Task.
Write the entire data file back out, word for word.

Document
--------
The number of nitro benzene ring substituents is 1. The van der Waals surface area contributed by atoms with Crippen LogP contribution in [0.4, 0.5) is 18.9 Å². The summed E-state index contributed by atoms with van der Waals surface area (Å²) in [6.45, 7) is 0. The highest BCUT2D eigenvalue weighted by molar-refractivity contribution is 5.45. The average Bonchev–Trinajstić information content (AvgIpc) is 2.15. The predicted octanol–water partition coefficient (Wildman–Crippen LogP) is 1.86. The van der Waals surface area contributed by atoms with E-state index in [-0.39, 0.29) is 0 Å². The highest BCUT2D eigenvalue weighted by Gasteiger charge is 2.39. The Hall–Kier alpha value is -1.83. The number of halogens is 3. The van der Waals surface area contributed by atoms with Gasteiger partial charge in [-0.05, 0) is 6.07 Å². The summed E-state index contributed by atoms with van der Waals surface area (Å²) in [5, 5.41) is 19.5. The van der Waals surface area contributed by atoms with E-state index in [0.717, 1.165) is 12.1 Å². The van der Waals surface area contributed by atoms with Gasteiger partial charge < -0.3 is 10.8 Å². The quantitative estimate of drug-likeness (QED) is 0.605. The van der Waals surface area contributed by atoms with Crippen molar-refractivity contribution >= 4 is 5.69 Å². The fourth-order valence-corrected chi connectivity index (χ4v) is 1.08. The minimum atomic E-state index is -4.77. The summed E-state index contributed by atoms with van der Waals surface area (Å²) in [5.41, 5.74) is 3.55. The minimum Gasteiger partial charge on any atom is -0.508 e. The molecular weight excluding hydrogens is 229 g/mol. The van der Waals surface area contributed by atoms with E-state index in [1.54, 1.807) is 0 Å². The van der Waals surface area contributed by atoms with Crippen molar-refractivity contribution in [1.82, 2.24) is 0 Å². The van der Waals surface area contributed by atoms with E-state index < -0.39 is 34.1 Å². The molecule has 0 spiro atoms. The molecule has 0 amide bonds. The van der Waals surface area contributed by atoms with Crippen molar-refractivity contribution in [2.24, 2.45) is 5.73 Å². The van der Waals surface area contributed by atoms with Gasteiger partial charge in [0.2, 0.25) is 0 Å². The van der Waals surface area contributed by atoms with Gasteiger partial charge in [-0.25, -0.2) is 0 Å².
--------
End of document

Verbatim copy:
The number of nitro benzene ring substituents is 1. The van der Waals surface area contributed by atoms with Crippen LogP contribution in [0.4, 0.5) is 18.9 Å². The summed E-state index contributed by atoms with van der Waals surface area (Å²) in [6.45, 7) is 0. The highest BCUT2D eigenvalue weighted by molar-refractivity contribution is 5.45. The average Bonchev–Trinajstić information content (AvgIpc) is 2.15. The predicted octanol–water partition coefficient (Wildman–Crippen LogP) is 1.86. The van der Waals surface area contributed by atoms with E-state index in [-0.39, 0.29) is 0 Å². The highest BCUT2D eigenvalue weighted by Gasteiger charge is 2.39. The Hall–Kier alpha value is -1.83. The number of halogens is 3. The van der Waals surface area contributed by atoms with Gasteiger partial charge in [-0.05, 0) is 6.07 Å². The summed E-state index contributed by atoms with van der Waals surface area (Å²) in [5, 5.41) is 19.5. The van der Waals surface area contributed by atoms with E-state index in [0.717, 1.165) is 12.1 Å². The van der Waals surface area contributed by atoms with Gasteiger partial charge < -0.3 is 10.8 Å². The quantitative estimate of drug-likeness (QED) is 0.605. The van der Waals surface area contributed by atoms with Crippen molar-refractivity contribution >= 4 is 5.69 Å². The fourth-order valence-corrected chi connectivity index (χ4v) is 1.08. The minimum atomic E-state index is -4.77. The summed E-state index contributed by atoms with van der Waals surface area (Å²) in [5.41, 5.74) is 3.55. The minimum Gasteiger partial charge on any atom is -0.508 e. The molecular weight excluding hydrogens is 229 g/mol. The van der Waals surface area contributed by atoms with E-state index in [1.54, 1.807) is 0 Å². The van der Waals surface area contributed by atoms with Crippen molar-refractivity contribution in [1.82, 2.24) is 0 Å². The van der Waals surface area contributed by atoms with E-state index < -0.39 is 34.1 Å². The molecule has 0 spiro atoms. The molecule has 0 amide bonds. The van der Waals surface area contributed by atoms with Crippen molar-refractivity contribution in [2.24, 2.45) is 5.73 Å². The van der Waals surface area contributed by atoms with Gasteiger partial charge in [0.2, 0.25) is 0 Å². The van der Waals surface area contributed by atoms with Gasteiger partial charge in [-0.25, -0.2) is 0 Å².